Ken Okiishi: David Wojnarowicz in New York, 1999, 1999–2000, video, 18 minutes, 5 seconds; at Reena Spaulings.

 

Whether layering references to different eras within a single work or organizing pseudo-retrospective exhibitions, Ken Okiishi often folds the past into the present. His second show at Reena Spaulings, “Being and/or Time,” combined some of his earliest output with more recent videos and paintings. The exhibition emphasized a fundamental unsteadiness in the images the artist has produced and gathered over the past two decades. New York, where Okiishi has lived and worked for much of that time, emerged as a city that invites shifting modes of viewership.

A sequence of four videos from the late 1990s and early 2000s was projected on a wall near the gallery entrance. Among these works was David Wojnarowicz in New York, 1999 (1999–2000), which begins with artist and writer Travis Jeppesen walking along the West Side Highway carrying a copy of the catalogue for Wojnarowicz’s 1999 retrospective at the New Museum in New York. Dressed in 1970s period garb and channeling a young Wojnarowicz, Jeppesen strolls through the Chelsea Piers sports complex—a pre–High Line symbol of the neighborhood’s revitalization that opened in 1995. The high-end fitness center offers a comic contrast to Jeppesen’s somber performance, which is more in tune with the dilapidated West Side piers that Wojnarowicz frequented decades prior. Scenes of Jeppesen walking around or reading poems by the artist are intercut with sequences shot outside the Cock, an East Village gay bar. There, a young man delivers a monologue about recent sexual encounters, frequently interrupting himself to address the camera directly to remind viewers that he is a Lacanian. Over his shoulder, NYC 2000 appears spray-painted on the wall like a time stamp.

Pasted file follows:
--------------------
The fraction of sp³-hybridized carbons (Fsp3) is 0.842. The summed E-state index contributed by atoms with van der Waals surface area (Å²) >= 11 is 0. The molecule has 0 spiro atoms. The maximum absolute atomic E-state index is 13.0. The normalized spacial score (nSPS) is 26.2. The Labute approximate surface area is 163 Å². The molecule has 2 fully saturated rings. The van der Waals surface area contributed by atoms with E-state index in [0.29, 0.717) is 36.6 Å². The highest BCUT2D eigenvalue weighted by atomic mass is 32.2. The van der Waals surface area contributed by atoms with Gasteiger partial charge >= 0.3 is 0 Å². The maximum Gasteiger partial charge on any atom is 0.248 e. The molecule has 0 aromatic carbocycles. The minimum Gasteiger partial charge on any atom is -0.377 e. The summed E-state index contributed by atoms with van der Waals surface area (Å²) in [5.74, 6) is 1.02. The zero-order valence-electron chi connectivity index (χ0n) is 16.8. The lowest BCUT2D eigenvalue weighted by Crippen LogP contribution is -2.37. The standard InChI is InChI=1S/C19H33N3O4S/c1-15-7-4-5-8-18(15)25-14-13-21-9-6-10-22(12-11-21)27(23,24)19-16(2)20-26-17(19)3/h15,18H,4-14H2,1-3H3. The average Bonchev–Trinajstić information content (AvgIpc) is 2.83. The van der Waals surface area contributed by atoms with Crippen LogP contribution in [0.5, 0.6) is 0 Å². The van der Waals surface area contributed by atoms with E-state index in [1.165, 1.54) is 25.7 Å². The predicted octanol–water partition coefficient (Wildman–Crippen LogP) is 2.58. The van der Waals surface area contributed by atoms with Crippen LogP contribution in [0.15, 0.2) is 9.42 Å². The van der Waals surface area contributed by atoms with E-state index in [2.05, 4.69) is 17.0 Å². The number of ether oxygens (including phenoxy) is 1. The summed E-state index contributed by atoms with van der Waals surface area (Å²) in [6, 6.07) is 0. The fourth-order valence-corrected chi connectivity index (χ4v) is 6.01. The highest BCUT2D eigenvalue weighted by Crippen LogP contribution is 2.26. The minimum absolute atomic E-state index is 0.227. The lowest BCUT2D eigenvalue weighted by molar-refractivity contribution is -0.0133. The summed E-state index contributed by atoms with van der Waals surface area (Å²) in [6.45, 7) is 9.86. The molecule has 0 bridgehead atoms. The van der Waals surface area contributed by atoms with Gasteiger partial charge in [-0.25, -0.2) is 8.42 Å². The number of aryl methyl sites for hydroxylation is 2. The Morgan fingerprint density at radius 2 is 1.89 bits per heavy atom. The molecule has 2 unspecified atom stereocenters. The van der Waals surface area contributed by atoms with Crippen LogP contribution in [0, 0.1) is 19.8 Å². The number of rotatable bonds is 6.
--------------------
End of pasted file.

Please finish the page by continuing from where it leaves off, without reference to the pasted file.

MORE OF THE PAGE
Playing on a screen nearby was Being and/or Time (2016), a slideshow of all 25,000 images Okiishi took on his phone between 2013 and 2016. Cycling through twenty-four images a second (the standard frame rate for films), the work makes it all but impossible to grasp more than flashes of distinguishable content. Occasionally, a few images of the same subject appear in succession, seeming to slow the rapid flow of imagery. The work may be diaristic, but it comes across mostly as a series of textures and colors. Flickering behind viewers as they watched Okiishi’s more slowly paced early videos, the slideshow also felt like a taunting presence in the gallery, challenging those attempting to devote attention to the nuances of other works.

The tension between absorption and distraction established by the videos carried over to a large humorous painting, 1 RPM (2017), which both commands and deflects attention. Mounted on a motorized spindle that rotates clockwise, the grungy, enigmatic work features two speech bubbles over a streaky white background. The words PEOPLE and BUT are written in the bubbles but crossed out. Editorial corrections are offered: I appears adjacent to PEOPLE, while AND borders BUT. A rectangular flap cut from the canvas flops around as the painting spins. While most of the exhibition dealt with social spaces beyond the gallery, this winking, opaque canvas seemed like a parody of the insular art that’s been a staple in New York galleries for the past decade. 

In the back of the exhibition space, Okiishi screened a recent video that gives a dashboard-eye view of a GPS-guided drive through Manhattan and Queens. With a classical music soundtrack and a navigation app’s verbal instructions, this matter-of-fact tour felt considerably more sober than the affected, performative stroll we see in David Wojnarowicz in New York, 1999. The lurching movement of the vehicle in heavy traffic strips the landscape of the personal, the queer, and the historical. Here is New York seemingly unburdened by cultural memory. Still, like the other works on view, this casual, technologically inflected piece feels both of-the-moment and temporally volatile.